Lewis River (Washington)

From Wikipedia, the free encyclopedia
Jump to: navigation, search
Coordinates: 45°51′04″N 122°46′49″W / 45.85111°N 122.78028°W / 45.85111; -122.78028
Lewis River
Lower Falls Lewis River.jpg
Lower Falls of the Lewis River
Name origin: A. Lee Lewis, early settler
Country United States
State Washington
County Skamania, Clark, and Cowlitz
Source Mount Adams
 - location Cascade Range, Skamania County, Washington
 - elevation 7,194 ft (2,193 m) [1]
 - coordinates 46°13′28″N 121°31′44″W / 46.22444°N 121.52889°W / 46.22444; -121.52889 [2]
Mouth Columbia River
 - location opposite St. Helens, Oregon, and on the border between
Cowlitz and Clark counties
, Washington
 - elevation 10 ft (3 m) [2]
 - coordinates 45°51′04″N 122°46′49″W / 45.85111°N 122.78028°W / 45.85111; -122.78028 [2]
Length 95 mi (153 km) [3]
Basin 1,046 sq mi (2,709 km2) [4]
Discharge for mouth (average); max and min at Ariel, WA
 - average 6,125 cu ft/s (173 m3/s) [5]
 - max 129,000 cu ft/s (3,653 m3/s)
 - min 807.2 cu ft/s (23 m3/s)
Location of the mouth of the Lewis River in Washington

The Lewis River is a tributary of the Columbia River, about 95 miles (153 km) long, in southwestern Washington in the United States. It drains part of the Cascade Range north of the Columbia River. The drainage basin of the Lewis River covers about 1,046 square miles (2,709 km2).[4] The river's mean annual discharge is about 6,125 cubic feet per second (173.4 m3/s).[5] Unlike nearby Lewis County and Fort Lewis the Lewis River was not named for Meriwether Lewis, but rather for A. Lee Lewis, an early settler who homesteaded near the mouth of the river.[6]

Course[edit]

Upper Falls
Kayaker in the gorge of East Fork Lewis River (Dragon's Back)

The Lewis River rises in the Cascades in northeastern Skamania County, high on the west flank of Mount Adams, approximately 75 miles (121 km) northeast of Portland, Oregon. It flows generally southwest through Gifford Pinchot National Forest, across central Skamania County, passing south of Mount St. Helens. It forms the boundary, along the Dark Divide on its north side, between Cowlitz County, to the north, and Clark County, to the south. Towns along the river include Cougar, Ariel, and Woodland. In its lower 10 miles (16 km), it turns sharply south, then west, and enters the Columbia from the east, opposite St. Helens, Oregon, approximately 15 miles (24 km) north of Vancouver, Washington. The mouth of the Lewis River is at Columbia river mile (RM) 87 or river kilometer (RK) 140.[5]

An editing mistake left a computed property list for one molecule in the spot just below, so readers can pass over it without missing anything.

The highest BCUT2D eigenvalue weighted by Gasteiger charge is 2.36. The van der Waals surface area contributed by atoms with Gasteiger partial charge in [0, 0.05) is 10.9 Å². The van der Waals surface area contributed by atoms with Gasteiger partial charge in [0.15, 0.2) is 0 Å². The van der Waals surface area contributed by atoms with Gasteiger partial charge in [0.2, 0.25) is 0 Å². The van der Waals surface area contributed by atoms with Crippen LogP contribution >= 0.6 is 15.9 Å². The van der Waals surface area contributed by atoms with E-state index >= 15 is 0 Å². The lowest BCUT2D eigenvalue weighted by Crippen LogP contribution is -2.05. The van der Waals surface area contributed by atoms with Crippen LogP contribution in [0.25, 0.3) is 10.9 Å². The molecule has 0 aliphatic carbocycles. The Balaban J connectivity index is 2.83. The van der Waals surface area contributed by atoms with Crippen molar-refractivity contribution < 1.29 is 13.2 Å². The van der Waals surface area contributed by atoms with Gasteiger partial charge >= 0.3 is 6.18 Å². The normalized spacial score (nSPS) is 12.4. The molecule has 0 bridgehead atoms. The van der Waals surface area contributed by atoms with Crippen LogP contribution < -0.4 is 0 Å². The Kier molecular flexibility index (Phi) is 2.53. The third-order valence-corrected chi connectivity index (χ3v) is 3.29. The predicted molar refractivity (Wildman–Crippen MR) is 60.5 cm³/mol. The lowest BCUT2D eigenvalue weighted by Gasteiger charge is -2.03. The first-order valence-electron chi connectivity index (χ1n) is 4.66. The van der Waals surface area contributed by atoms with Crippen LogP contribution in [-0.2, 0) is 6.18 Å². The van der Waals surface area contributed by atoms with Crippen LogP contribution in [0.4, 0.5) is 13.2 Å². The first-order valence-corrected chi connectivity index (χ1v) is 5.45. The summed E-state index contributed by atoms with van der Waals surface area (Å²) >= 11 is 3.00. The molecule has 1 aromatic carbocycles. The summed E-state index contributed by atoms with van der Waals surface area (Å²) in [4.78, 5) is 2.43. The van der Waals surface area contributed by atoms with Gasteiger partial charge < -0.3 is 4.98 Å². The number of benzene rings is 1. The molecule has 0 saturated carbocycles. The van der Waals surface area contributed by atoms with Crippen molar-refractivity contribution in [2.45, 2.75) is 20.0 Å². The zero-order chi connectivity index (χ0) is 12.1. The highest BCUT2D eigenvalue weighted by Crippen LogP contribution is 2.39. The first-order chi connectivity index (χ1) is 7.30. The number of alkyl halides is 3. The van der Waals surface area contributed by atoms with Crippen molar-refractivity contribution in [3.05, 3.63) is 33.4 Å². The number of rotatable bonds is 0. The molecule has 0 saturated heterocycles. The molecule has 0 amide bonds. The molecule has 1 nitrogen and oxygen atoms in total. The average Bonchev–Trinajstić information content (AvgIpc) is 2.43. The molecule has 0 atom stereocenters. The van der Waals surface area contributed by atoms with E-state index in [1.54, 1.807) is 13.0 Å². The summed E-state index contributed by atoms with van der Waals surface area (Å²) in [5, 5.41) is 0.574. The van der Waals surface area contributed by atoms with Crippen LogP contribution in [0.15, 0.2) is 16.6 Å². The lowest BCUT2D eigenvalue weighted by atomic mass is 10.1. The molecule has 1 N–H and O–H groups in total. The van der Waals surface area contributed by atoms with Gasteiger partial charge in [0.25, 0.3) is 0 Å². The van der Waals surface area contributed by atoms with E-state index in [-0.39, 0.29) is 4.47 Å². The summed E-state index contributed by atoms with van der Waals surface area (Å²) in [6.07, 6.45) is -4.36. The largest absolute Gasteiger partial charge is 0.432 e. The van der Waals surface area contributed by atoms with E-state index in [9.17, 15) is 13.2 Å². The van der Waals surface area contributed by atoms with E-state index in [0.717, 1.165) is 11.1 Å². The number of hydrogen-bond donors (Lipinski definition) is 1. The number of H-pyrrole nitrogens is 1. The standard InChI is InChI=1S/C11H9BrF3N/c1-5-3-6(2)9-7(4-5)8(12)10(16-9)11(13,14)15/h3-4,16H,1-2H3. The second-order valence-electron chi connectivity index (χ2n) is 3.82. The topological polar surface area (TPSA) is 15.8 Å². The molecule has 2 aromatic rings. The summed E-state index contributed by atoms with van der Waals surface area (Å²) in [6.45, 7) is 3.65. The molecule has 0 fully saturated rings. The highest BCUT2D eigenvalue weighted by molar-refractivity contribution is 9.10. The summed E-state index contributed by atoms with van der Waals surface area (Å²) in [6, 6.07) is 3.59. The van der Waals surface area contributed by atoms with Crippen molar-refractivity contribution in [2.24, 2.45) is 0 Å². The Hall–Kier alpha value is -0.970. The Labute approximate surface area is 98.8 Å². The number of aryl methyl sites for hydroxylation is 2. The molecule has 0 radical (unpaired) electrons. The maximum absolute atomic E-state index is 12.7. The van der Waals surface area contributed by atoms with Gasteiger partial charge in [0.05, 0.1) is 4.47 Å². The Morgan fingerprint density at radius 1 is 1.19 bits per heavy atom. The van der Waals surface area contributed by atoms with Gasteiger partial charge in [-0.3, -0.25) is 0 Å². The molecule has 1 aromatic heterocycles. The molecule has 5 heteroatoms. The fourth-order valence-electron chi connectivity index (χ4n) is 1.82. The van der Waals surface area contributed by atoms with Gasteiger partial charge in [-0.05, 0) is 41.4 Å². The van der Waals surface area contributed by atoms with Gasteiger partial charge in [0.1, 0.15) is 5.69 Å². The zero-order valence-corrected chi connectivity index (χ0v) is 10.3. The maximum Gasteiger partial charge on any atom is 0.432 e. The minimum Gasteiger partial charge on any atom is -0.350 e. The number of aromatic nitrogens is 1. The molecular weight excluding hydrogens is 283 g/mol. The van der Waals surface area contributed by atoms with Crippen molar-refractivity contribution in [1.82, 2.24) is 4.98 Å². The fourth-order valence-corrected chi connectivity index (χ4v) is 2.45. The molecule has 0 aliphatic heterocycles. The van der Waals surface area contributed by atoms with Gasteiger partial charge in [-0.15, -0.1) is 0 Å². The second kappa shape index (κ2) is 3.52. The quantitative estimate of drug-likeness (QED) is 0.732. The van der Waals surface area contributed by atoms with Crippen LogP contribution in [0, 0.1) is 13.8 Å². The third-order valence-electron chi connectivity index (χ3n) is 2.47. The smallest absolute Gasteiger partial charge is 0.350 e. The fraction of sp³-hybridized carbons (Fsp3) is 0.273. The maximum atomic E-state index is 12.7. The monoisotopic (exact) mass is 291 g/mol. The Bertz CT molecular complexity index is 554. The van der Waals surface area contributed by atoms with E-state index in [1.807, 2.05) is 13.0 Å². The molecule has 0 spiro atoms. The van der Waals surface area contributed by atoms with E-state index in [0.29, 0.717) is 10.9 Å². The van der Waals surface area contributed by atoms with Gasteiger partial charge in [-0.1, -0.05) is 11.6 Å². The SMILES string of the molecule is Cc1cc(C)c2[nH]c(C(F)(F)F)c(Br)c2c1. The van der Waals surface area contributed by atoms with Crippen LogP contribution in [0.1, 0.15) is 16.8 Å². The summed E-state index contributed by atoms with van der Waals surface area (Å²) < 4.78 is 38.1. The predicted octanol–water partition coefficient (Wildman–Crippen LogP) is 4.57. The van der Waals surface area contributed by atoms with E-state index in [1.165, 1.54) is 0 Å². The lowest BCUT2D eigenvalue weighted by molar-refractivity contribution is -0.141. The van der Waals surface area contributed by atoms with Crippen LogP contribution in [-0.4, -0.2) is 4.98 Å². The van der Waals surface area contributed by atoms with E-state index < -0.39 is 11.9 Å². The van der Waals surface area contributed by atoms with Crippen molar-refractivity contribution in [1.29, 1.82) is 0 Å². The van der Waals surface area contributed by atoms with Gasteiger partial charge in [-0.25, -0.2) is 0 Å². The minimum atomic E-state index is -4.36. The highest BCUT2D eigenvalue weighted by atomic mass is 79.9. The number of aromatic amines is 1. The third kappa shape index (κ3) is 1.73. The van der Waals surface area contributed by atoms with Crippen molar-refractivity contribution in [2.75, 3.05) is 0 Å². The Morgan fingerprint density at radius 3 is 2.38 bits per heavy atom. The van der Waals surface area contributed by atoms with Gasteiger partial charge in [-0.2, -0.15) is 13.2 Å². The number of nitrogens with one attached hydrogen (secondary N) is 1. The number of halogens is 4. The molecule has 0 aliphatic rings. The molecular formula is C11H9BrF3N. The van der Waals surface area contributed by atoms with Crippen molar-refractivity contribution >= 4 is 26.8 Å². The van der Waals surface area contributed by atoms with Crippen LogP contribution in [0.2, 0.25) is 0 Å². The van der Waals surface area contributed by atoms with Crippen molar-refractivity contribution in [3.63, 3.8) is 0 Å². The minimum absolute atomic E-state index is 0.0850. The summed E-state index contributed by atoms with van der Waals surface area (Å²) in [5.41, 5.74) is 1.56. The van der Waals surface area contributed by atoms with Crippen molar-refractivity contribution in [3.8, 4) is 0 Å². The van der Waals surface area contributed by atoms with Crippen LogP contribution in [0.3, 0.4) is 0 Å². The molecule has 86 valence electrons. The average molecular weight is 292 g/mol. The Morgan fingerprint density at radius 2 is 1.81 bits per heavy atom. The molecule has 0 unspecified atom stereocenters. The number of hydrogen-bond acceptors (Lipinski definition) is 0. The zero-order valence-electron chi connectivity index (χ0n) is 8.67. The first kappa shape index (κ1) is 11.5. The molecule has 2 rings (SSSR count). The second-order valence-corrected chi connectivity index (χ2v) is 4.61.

Near the confluence with the Columbia River, the Lewis River is joined by the East Fork Lewis River. The main Lewis River, sometimes called the North Fork Lewis River,[2] forms the boundary between Clark and Cowlitz counties, while the East Fork divides Clark County in half. The East Fork flows westward from headwaters on the western flanks of Lookout Mountain in Skamania County. Parks along the East Fork include Moulton Falls, Lucia Falls, Lewisville, and Paradise Point. A variant name of the East Fork is the South Fork Lewis River.[7]

River modifications[edit]

It is impounded for hydroelectricity in its middle course by Swift Dam, forming Swift Reservoir; Yale Dam, forming Yale Lake; and Merwin Dam, forming Lake Merwin.

See also[edit]

References[edit]

  1. ^ Source elevation derived from Google Earth search using GNIS source coordinates.
  2. ^ a b c d "Lewis River". Geographic Names Information System (GNIS). United States Geological Survey (USGS). October 10, 1979. Retrieved October 13, 2008. 
  3. ^ "Online Topographic Maps from the United States Geological Survey". TopoQuest. Retrieved October 14, 2008. 
  4. ^ a b "Description: Lewis River Drainage, Mount St. Helens, Washington". United States Geological Survey. 1999. Retrieved October 14, 2008. 
  5. ^ a b c Lower Columbia Fish Recovery Board (December 2004). "Volume II – Subbasin Plan Chapter G – NF and EF Lewis" (pdf). Lower Columbia Salmon Recovery and Fish & Wildlife Subbasin Plan. Northwest Power and Conservation Council. Retrieved October 14, 2008. 
  6. ^ Phillips, James W. (1971). Washington State Place Names. University of Washington Press. ISBN 0-295-95158-3. 
  7. ^ "East Fork Lewis River". Geographic Names Information System (GNIS). United States Geological Survey (USGS). September 10, 1979. Retrieved October 13, 2008. 

External links[edit]